– A. B.
    Commented Jun 2, 2023 at 12:23
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    $\begingroup$ @kludg There are other websites where humans can ask questions and get computer-generated answers. If the answers are memorable or valuable, there are other websites where they can be shared. Likewise there are other websites where people can ask about bicycle maintenance, or about parenting advice, or about how Tibby is dealing with her time in hospice. We don't do any of those things here; we are not the entire internet. (But since it came up, Tibby is in excellent spirits, and loves visitors and phone calls, even though they make her tired.) $\endgroup$
    – rob Mod
    Commented Jun 2, 2023 at 13:25
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    $\begingroup$ @ShadowTheSpringWizard While other sites require 125 to downvote, meta.se only requires 100. $\endgroup$
    – Sandejo
    Commented Jun 2, 2023 at 20:25
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    $\begingroup$ @Starshipisgoforlaunch An indefinite strike is already planned $\endgroup$ Commented Jun 4, 2023 at 9:46
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    $\begingroup$ @Mazura I’m willing to bet users pasting GPT answers won’t engage with the site the way human users do: if it’s so easy to get an answer from GPT and post it on SE, it’s equally easy for posters to directly query GPT and get their answers directly from there. $\endgroup$ Commented Jun 9, 2023 at 1:31

3 Answers 3

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I firmly applaud the stance taken by the moderators here. AI-generated text has many demonstrated problems that disqualify its use, without significant human intervention, for technical (e.g. physics!) uses.

First, as a recent BBC article points out:

When people use ChatGPT, they are shown a disclaimer warning that the content it generates may contain "inaccurate information about people, places, or facts".

And on its public blog about the tool, OpenAI says a limitation is that it "sometimes writes plausible-sounding but incorrect or nonsensical answers".

These are not the attributes of a solid scientific answer.

Furthermore, as a recent Physics Meta post pointed out, AI is perfectly happy to flat out invent "references" to make it sound more authoritative. Peer reviewing a journal article is one thing, but having to go look up references in Physics SE postings to see if the poster (or AI) invented them is asking too much.

If you want to use AI to take your human-generated text and improve the writing quality, well, OK, that isn't bad. Relying on AI to get physics right is asking way too much of it.

So, thanks to the moderators for trying to eliminate nonsense in physics.

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    $\begingroup$ i don't see the new "network policy". I don't believe that it promotes undisclosed use of AI. Actually after this post I don't believe mods. $\endgroup$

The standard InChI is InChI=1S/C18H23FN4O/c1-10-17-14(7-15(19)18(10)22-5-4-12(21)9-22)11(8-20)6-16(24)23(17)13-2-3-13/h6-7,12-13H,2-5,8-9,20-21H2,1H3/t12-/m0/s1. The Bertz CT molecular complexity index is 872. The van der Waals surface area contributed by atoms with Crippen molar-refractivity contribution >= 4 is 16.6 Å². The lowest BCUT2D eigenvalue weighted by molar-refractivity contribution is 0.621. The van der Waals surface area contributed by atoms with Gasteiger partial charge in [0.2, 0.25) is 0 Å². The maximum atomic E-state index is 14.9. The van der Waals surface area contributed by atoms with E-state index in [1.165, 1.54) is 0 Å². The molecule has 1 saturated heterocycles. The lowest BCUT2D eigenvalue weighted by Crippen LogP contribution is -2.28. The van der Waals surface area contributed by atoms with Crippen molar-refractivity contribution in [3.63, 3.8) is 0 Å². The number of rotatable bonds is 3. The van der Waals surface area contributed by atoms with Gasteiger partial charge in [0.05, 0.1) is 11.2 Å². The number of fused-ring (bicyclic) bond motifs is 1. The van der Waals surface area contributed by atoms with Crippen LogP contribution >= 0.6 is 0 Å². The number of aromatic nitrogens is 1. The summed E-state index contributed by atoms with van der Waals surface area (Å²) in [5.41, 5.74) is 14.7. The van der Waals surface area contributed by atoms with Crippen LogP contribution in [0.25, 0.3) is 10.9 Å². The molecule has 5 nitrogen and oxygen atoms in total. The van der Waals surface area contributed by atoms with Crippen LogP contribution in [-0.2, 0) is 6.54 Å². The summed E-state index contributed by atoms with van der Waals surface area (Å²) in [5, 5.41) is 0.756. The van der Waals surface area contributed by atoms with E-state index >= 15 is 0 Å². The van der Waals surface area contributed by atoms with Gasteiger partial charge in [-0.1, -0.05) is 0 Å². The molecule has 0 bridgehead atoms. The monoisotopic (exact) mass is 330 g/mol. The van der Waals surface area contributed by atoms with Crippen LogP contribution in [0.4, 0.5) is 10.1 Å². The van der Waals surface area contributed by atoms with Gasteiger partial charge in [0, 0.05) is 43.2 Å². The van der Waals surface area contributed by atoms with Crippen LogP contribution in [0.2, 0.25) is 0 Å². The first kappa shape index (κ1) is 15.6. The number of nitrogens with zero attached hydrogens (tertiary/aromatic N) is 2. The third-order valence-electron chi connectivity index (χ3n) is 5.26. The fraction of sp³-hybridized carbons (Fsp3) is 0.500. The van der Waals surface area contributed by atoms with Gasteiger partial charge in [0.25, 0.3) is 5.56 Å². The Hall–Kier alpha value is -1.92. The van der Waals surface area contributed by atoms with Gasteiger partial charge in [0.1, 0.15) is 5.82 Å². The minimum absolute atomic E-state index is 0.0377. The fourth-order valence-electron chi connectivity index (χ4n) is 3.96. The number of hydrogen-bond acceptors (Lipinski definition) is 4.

– kludg
    Commented Jun 3, 2023 at 0:02
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    $\begingroup$ @kludg - start with meta.stackexchange.com/q/389582 and work forward in time. The mods know what they’ve been told, and corporate has not released what they told the mods but didn’t openly post. $\endgroup$
    – Jon Custer
    Commented Jun 3, 2023 at 0:44
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    $\begingroup$ I've read enough to form my opinion. I don't believe mods and don't want to take part in their games. $\endgroup$
    – kludg
    Commented Jun 3, 2023 at 3:56
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    $\begingroup$ @kludg I wouldn't say closing your eyes and covering your ears is the smartest way to form an opinion. $\endgroup$
    – Clonkex
    Commented Jun 7, 2023 at 4:20
  • $\begingroup$ "Relying on AI to get physics right is asking way too much of it." - "how many neutrons are in a liter of water" (note, only US spelling works) - Bing: none, CGTP3.5: 556, CGTP 4.0: 2x the correct number. I'm sure they will fix this, if they have not already, but that just means all the other answers are wrong. $\endgroup$ Commented Jun 7, 2023 at 14:05
  • $\begingroup$ Wow, 556??? Those are some mighty unusual oxygens there… $\endgroup$
    – Jon Custer
    Commented Jun 7, 2023 at 15:53
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    $\begingroup$ @MauryMarkowitz If it can't count the words in a sentence, perhaps asking it to count neutrons in a liter of water is too asking too much? :p $\endgroup$
    – Chris Mod
    Commented Jun 7, 2023 at 20:30
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    $\begingroup$ FWIW, Stephen Wolfram has written some excellent articles about how GPT works and its limitations, including why its computational abilities are very rudimentary. writings.stephenwolfram.com/2023/02/… $\endgroup$
    – PM 2Ring
    Commented Jun 8, 2023 at 22:51
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    $\begingroup$ From scottaaronson.blog/?p=7094#comment-1947593 It first gives some correct info about Fibonacci numbers, but then it says: "Two consecutive natural numbers that have the same parity are 8 and 9, both of which are odd" $\endgroup$
    – PM 2Ring